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The Reverend George Bush is Professor of Hebrew in
the University of New York, and has long been distinguished for the
extent and variety of his attainments in oriental literature; indeed,
as an oriental linguist it is probable that he has no equal among
us. He has published a great deal, and his books have always the
good fortune to attract attention throughout the civilized world.
His "Treatise on the Millennium" is, perhaps, that of his earlier
compositions by which he is most extensively as well as most favorably
known. After reading all that has been written, and after
thinking all that can be thought, on those great topics which Professor
Bush is so fond of discussing -- the topics of God and immortality --
the man who has a right to say that he thinks at all, will find himself
face to face with the conclusion that, on these topics, the most
profound thought is that which can be the least readily distinguished
from the most superficial sentiment.
Of late days he has created a singular commotion in
the realm of theology by his "Anastasis, or the Doctrine of the
Resurrection: in which it is shown that the Doctrine of the
Resurrection of the Body is not sanctioned by Reason or Revelation."
This work has been zealously attacked, and as zealously defended by the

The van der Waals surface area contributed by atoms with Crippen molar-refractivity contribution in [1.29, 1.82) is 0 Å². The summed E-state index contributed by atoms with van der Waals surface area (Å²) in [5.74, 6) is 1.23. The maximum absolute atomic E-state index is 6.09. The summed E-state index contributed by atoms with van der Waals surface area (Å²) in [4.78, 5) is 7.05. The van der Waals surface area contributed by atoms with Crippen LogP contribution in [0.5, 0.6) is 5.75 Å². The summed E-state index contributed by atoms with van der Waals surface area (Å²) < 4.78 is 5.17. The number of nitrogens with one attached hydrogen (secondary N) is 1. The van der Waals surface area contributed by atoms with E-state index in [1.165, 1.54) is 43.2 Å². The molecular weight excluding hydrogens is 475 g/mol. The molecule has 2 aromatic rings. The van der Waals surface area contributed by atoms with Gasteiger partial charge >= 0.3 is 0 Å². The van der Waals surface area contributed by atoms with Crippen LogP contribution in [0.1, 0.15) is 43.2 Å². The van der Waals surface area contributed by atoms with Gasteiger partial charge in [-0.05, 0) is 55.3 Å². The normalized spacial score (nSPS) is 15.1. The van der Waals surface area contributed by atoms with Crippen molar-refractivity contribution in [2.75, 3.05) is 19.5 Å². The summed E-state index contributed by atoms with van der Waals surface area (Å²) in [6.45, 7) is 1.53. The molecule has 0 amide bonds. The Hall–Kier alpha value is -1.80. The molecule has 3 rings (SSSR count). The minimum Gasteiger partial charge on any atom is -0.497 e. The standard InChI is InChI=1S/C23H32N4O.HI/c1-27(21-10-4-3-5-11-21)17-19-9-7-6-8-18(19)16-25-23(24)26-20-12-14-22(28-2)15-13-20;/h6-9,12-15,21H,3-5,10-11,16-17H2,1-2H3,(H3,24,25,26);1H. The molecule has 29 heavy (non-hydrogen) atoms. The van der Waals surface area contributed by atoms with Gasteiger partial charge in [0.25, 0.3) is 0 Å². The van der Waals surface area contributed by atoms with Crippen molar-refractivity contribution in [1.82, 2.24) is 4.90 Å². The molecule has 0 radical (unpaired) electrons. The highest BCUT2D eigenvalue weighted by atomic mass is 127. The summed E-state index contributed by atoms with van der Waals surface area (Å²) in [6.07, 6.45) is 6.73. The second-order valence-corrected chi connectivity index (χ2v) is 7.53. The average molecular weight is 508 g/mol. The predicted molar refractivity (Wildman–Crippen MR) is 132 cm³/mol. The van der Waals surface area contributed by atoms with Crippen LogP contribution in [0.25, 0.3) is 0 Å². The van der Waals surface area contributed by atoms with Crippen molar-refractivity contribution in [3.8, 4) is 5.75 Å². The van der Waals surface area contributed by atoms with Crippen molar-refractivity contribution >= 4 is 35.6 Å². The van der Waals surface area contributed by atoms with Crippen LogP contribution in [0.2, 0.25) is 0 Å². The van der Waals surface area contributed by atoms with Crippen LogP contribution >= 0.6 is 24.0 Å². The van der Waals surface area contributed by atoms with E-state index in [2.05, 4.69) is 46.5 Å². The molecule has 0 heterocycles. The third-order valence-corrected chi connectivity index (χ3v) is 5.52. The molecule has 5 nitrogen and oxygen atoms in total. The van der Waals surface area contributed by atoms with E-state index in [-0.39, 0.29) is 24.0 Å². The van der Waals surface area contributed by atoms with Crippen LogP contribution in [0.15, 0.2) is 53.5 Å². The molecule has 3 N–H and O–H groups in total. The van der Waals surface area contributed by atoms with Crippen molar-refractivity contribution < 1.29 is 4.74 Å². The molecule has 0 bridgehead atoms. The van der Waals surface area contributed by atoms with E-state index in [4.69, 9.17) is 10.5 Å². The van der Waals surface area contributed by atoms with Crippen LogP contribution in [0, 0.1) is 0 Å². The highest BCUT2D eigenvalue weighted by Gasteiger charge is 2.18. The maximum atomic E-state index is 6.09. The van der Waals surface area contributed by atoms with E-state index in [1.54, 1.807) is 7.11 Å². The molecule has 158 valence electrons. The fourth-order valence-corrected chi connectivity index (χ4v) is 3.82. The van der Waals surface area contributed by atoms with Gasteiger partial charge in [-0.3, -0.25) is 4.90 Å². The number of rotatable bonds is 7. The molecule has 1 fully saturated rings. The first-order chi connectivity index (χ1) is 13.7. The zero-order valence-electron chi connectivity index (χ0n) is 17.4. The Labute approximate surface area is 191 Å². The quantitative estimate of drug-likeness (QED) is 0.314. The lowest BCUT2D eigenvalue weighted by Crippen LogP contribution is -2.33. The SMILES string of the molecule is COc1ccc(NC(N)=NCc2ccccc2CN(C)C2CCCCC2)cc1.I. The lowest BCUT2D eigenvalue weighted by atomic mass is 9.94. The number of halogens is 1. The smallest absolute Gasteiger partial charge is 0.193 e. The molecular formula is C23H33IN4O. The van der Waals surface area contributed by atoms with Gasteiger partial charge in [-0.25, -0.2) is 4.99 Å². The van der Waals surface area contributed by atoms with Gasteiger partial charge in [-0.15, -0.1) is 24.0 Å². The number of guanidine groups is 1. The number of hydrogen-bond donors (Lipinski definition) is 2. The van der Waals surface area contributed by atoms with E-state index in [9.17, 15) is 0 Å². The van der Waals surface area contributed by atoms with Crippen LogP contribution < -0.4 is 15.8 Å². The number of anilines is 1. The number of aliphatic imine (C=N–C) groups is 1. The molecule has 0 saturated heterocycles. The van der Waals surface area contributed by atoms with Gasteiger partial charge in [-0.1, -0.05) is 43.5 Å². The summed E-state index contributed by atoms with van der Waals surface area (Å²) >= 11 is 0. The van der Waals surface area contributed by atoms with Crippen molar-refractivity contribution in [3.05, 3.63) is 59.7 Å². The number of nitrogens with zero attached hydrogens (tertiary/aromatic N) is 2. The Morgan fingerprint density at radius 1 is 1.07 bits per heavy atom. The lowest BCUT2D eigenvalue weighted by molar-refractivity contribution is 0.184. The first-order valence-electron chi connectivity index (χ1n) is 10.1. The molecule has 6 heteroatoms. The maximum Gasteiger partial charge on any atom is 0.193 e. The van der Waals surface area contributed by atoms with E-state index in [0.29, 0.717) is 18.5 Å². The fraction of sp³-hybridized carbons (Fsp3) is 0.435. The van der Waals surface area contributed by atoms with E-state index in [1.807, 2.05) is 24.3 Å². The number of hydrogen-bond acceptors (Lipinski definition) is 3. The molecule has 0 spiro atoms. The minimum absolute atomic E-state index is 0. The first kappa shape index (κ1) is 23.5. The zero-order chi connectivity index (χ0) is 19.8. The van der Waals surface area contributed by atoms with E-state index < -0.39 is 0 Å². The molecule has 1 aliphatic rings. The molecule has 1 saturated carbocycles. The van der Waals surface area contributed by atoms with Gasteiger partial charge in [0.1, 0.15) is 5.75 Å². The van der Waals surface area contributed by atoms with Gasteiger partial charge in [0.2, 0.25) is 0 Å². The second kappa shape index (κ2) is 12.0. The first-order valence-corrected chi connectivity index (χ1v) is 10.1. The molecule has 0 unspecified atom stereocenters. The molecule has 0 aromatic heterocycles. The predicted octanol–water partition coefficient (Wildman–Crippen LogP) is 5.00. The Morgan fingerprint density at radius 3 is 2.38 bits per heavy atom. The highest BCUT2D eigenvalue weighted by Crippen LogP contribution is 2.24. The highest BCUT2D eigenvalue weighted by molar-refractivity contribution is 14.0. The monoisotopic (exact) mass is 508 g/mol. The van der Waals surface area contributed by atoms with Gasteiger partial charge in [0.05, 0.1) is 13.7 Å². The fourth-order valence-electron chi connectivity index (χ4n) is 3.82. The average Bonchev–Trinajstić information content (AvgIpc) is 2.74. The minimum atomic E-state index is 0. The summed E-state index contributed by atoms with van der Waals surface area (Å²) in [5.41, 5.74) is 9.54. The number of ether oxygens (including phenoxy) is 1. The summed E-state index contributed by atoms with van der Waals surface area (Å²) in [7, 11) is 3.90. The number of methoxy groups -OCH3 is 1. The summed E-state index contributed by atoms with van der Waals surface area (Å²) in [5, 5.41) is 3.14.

professor and his friends. There can be no doubt that, up to this
period, the Bushites have had the best of the battle. The
"Anastasis" is lucidly, succinctly, vigorously and logically written,
and proves, in my opinion, everything that it attempts — provided we
admit the imaginary axioms from which it starts; and this is as much as
can be well said of any theological disquisition under the sun.
It might be hinted, too, in reference as well to Professor Bush as to
his opponents, "que la plupart des sectes ont tort dans une bonne
partie de ce qu'elles avancent, mais non pas en ce qu'elles nient."
The author of the sentence quoted, having been long dead, has no doubt
long ago learned to pardon so small an offence as the one I have
committed in substituting “tort” for the “raison” which during his
mortality, he was weak enough to write. A subsequent work on "The
Soul," by the author of "Anastasis," has made nearly as much noise as
the "Anastasis" itself.
Taylor, who wrote so ingeniously "The Natural
History of Enthusiasm," might have derived many a valuable hint from
the study of Professor Bush. No man is more ardent in his
theories; and these latter are neither few nor commonplace. He is
a Mesmerist and a Swedenborgian — has lately been engaged in editing
Swedenborg's works, publishing them in numbers. He converses with
fervor, and often with eloquence. Very probably he will establish
an independent church. He is one of the most amiable men in the world,
universally respected and beloved.